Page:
By Charissa Luci-Atienza
The chairman of the House committee on appropriations has rallied behind the Lower Chamber’s passage of a substitute bill designating Filipino Sign Language (FSL) as national sign language and official sign language for the deaf community in the country.
Davao City Rep. Karlo Nograles endorsed the approval and eventual enactment of the substitute bill to House Bill (HB) No. 2094 or the proposed “Filipino Sign Language Act”.
“FSL is considered as an indigenous language to the Filipino deaf community, much like the spoken official language itself. In this regard, FSL deserves to be placed on a pedestal like what this measure is seeking,” he said.
“Moreover, it is said to be effortlessly learned from interactions of Filipino deaf children with other deaf kids and members of the deaf community,” Nograles said.
The Nograles panel already approved the funding provision of the currently unnumbered substitute bill and recommended the approval of the measure at its level without amendment.
The proposed “Filipino Sign Language Act” sought to declare FSL as the national sign language of the Filipino deaf and the official language of government in all transactions involving the deaf. It was filed by ACT-Teachers Partylist Representatives Antonio Tinio and France Castro.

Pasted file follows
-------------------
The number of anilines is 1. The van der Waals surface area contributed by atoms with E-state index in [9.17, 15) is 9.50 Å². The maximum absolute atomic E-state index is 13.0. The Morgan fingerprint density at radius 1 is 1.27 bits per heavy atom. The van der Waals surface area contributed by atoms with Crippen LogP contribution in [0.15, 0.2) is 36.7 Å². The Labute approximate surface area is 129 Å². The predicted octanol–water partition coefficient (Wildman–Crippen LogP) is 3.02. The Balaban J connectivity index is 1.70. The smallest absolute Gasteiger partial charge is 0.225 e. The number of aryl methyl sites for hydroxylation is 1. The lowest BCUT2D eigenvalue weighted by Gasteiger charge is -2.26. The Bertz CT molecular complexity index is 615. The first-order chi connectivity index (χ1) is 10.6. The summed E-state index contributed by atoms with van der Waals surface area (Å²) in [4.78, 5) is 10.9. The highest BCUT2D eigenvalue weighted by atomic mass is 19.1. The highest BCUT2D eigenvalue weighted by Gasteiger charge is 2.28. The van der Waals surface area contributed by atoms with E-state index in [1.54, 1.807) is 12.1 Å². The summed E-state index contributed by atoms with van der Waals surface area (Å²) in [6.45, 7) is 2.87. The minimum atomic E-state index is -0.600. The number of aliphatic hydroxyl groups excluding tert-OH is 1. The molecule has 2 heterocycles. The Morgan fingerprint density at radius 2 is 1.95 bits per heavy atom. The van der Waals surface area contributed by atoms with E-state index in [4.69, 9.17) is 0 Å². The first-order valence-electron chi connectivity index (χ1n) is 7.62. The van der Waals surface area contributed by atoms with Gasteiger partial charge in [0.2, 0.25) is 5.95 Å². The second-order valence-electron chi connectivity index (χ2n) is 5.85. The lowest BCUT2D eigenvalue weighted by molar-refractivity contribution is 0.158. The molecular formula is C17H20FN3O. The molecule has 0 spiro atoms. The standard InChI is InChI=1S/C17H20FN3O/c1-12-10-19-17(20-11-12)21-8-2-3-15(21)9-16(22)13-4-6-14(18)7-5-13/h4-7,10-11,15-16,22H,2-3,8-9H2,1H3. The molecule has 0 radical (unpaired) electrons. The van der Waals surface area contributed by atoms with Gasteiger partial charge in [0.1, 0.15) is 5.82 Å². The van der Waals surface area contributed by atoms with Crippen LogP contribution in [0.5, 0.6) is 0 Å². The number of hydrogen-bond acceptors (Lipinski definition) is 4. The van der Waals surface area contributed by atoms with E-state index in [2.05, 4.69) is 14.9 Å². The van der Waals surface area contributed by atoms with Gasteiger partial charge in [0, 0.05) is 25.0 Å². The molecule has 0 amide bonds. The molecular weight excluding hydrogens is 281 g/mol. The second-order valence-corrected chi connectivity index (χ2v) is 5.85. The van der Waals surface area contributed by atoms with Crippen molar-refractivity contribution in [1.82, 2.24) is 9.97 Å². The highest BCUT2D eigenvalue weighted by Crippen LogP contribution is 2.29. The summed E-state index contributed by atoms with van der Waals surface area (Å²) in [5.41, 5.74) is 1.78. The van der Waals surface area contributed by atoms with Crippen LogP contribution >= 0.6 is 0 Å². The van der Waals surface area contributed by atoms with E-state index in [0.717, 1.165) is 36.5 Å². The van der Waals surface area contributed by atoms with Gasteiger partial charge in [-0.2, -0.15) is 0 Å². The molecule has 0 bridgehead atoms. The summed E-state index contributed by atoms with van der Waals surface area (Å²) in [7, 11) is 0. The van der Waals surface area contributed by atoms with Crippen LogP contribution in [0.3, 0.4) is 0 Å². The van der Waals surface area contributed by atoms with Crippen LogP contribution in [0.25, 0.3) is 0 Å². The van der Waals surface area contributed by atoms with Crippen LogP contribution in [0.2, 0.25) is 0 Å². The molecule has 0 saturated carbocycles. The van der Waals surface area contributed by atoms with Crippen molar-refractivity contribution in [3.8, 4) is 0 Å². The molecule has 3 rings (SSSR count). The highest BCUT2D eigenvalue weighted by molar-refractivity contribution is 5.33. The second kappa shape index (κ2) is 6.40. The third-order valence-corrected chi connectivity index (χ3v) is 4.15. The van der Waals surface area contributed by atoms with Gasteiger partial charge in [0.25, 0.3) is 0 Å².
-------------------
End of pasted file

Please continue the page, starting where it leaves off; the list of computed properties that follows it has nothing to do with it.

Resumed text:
The bill mandates FSL’s use in schools, broadcast media and workplaces.
Under the substitute bill, FSL will be used as the medium of instruction of all institutions involved in deaf education. It provides for deaf teachers appropriate assessment evaluations under the Professional Regulation Commission (PRC).
“In line with this, FSL interpreting shall be professionalized by Komisyon ng Wikang Pilipino,” Nograles said.
The bill states that all agencies involved in law enforcement and the administration of justice like prosecution offices, judicial agencies, barangay justice system, and others shall use FSL as the official language in investigations, hearings, proceedings and transactions.
It also mandates that the FSL shall be the official deaf language for the civil service and all government agencies and offices, including government-owned and controlled corporations (GOCCs), the local health system and in broadcast media.
Experts from the Komisyon ng Wikang Pilipino, PRC, Commission on Higher Education (CHEd), Technical Skills and Development Authority (TESDA), the Supreme Court (SC), the Department of Justice (DOJ), and other relevant agencies of the government are tasked to formulate the implementing rules and regulations or IRR of the proposed Act.